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Lecture 12--Deontology_Deontological Restraints _ Moral Catastrophes Ctools

Lecture 12--Deontology_Deontological Restraints _ Moral Catastrophes Ctools

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Deontology:  Deontological Constraints  & Moral Catastrophes Lecture 12:  Tues, February 15th
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Deontology and Consequences  Consequences are  all  that matter in  consequentialism.   Problem:  sometimes maximizing good  consequences requires doing morally horrendous  things e.g. organ farming And consequences don’t matter  at all  (it seems)   in deontology. Problem:  sometimes doing one’s duty/respecting  others leads to catastrophically bad consequences
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Deontology and Consequences, cont. Why do consequences not matter in  deontology? Consider the form of the sorts of duties  deontology typically involves: Negative duties:  duties that  constrain  how we can  treat other people; these duties protect other  people from harm E.g. don’t kill innocent people, don’t lie, don’t steal,  don’t treat others merely as a means Kant calls these duties “perfect duties”—  it is always  wrong to fail to fulfill them
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Deontology and Consequences, cont. Positive duties:  duties that require us to take  positive action to do good for others (or possibly  ourselves) E.g. give to charity, develop your talents Kant calls these duties “imperfect duties”—  you only  need to fulfill them  somtimes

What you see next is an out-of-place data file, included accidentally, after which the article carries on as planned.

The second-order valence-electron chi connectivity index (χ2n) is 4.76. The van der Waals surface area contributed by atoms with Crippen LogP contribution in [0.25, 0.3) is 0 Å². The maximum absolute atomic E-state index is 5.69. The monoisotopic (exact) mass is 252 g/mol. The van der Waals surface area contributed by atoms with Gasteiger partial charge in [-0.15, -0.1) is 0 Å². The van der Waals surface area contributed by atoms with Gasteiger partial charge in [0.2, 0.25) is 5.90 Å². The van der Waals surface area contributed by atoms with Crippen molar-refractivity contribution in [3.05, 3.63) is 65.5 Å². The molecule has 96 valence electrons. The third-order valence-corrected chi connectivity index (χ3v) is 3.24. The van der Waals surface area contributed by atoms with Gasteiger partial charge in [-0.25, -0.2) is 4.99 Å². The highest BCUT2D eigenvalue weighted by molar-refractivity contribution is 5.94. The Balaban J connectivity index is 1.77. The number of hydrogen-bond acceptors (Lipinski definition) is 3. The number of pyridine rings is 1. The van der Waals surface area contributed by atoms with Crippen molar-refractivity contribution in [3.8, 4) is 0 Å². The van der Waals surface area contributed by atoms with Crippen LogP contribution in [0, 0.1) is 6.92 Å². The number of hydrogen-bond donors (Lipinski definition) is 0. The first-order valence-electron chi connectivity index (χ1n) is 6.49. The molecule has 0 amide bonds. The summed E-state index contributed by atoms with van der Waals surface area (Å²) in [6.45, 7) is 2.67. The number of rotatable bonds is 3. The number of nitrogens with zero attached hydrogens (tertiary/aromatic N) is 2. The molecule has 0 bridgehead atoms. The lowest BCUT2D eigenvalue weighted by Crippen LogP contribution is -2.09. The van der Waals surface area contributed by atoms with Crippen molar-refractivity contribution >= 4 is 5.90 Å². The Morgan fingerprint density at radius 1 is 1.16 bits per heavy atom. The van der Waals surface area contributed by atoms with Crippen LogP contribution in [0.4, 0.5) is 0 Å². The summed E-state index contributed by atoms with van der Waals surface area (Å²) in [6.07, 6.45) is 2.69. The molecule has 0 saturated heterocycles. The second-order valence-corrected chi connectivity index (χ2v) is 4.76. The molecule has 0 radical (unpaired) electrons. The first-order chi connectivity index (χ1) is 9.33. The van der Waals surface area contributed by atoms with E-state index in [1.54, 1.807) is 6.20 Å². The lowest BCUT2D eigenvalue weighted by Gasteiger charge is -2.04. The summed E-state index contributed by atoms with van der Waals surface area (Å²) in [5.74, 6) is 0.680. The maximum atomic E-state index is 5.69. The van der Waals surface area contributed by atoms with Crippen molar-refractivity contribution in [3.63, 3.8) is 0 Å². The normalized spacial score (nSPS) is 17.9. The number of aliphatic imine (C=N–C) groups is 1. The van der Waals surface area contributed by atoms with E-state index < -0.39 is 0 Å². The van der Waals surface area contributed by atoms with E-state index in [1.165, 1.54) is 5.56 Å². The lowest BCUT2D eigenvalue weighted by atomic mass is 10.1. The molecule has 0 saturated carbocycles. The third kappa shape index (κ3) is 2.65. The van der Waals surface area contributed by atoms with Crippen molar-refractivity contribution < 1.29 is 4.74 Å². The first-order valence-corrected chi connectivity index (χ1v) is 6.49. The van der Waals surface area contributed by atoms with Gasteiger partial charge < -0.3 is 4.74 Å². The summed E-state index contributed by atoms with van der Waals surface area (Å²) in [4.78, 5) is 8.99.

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Constraints & Catastrophes Negative duties—constraints—are generally  much more important in deontological theories  than are positive duties Note, as Davis (213) and Kant do,  that usually these  constraints are understood to be absolute – it is never  morally okay to fail to meet a negative duty For example, remember Kant on the Axe-Murderer Case (Aside, most contemporary deontologists don’t accept Kant’s  answer and prefer something like Constant’s answer.  But it  is an open question whether they can make that answer  work.)
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A Worse Moral Catastrophe An Even Harder Case for Kant (and all  deontologists) What if what is at stake are the lives of billions of  innocent people? And to save them, we need to kill  (not just lie)?
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